Evangelization

The origin of Corpus Christi processions in Central Europe

Some considerations on the liturgical feast and processions of Corpus Christi, from a Central European perspective.

José M. García Pelegrín-June 19, 2022-Reading time: 4 minutes

Photo: boat procession on Lake Traunsee, Upper Austria. © Brainpark, TVB Traunsee-Almtal

Liège, 1209. An Augustinian nun of the convent of Mont-Cornillon, located in this city of French-speaking Belgium, 16 years old, later known as Saint Julienne de Liège (or de Cornillon), has a vision during a Eucharistic adoration: a dark stripe crosses the moon in full splendor; Julienne understands that the moon signifies the life of the Church on earth; the dark stripe, the absence of a liturgical feast dedicated to Corpus Christi.

It is not surprising, therefore, that the feast of the Real Presence of Christ in the Eucharist The celebration of the feast began in Liège, in the basilica of St. Martin. In 1247, once the bishop of this city, Robert de Thourotte, welcomed Julienne's proposal, after transmitting to her this vision that had been kept secret for decades.

However, in the development of Eucharistic doctrine - and, consequently, of Eucharistic devotion - the Fourth Lateran Council of 1215, convoked by Pope Innocent III, played a very important role; it was the main council of the Middle Ages and, together with the Council of Trent (1545-1563), the most important in the field of the sacraments.

Extension of devotion

For the extension of the Solemnity of the Body and Blood of Christ to the universal Church, a Eucharistic miracle occurred in 1263 in Bolsena (Italy). According to tradition, while a priest was celebrating Mass, blood flowed from the consecrated Host. The spread of this miracle led Pope Urban IV (1261-1264), who had previously been archdeacon in Liege, to institute the "Feast of the Body of Christ" (in Latin, festum corporis Christi, festum corpus domini) through the encyclical Transiturus de hoc mundopromulgated on August 11, 1264.

In this encyclical, Urban IV ordered: "That every year, therefore, a special and solemn feast of so great a sacrament be celebrated, in addition to the daily commemoration which the Church makes of it, and We establish a fixed day for it, the first Thursday after the octave of Pentecost. We also establish that on the same day devout crowds of the faithful shall assemble for this purpose in the churches, with generosity of affection, and all the clergy, and the people, joyfully sing songs of praise, that lips and hearts may be filled with holy joy; Let faith sing, hope tremble, charity exult; let devotion throb, let purity exult; let hearts be sincere; let all be united with diligent spirit and prompt will, busy in preparing and celebrating this feast".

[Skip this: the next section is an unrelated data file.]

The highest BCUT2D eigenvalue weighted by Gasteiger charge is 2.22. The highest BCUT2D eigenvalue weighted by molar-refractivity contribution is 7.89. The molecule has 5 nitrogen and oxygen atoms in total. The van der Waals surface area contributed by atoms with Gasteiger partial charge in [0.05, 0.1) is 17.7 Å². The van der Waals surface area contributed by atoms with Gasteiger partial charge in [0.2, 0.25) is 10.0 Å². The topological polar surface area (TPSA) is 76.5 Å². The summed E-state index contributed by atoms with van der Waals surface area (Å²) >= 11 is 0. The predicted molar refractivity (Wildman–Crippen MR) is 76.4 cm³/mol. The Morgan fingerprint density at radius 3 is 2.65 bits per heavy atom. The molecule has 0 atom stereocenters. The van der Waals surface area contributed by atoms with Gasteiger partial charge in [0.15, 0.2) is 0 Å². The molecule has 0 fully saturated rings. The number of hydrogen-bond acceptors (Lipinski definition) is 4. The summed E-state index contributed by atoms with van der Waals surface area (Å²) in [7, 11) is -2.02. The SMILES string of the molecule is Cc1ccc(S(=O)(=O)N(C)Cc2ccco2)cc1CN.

The role of Thomas Aquinas

St. Thomas Aquinas (1224-1274) had participated very actively in the elaboration of the encyclical. He was also commissioned to prepare the texts for the Office and Mass proper of the day, which includes hymns y sequencesas Pange Lingua, Lauda Sion, Panis angelicus y Adoro te devote.

Very soon processions with the Blessed Sacrament began to be organized; in 1273 it was celebrated in Benediktbeuren, in Bavaria; in Cologne the first Corpus Christi procession was held for the first time in 1274; it is still celebrated today, with one of the most numerous participations in Central Europe. The norms for regulating the procession were established by Clement V at the Council of Vienne in 1311. In Rome, the first procession, presided over by Pope Nicholas V, dates back to 1447.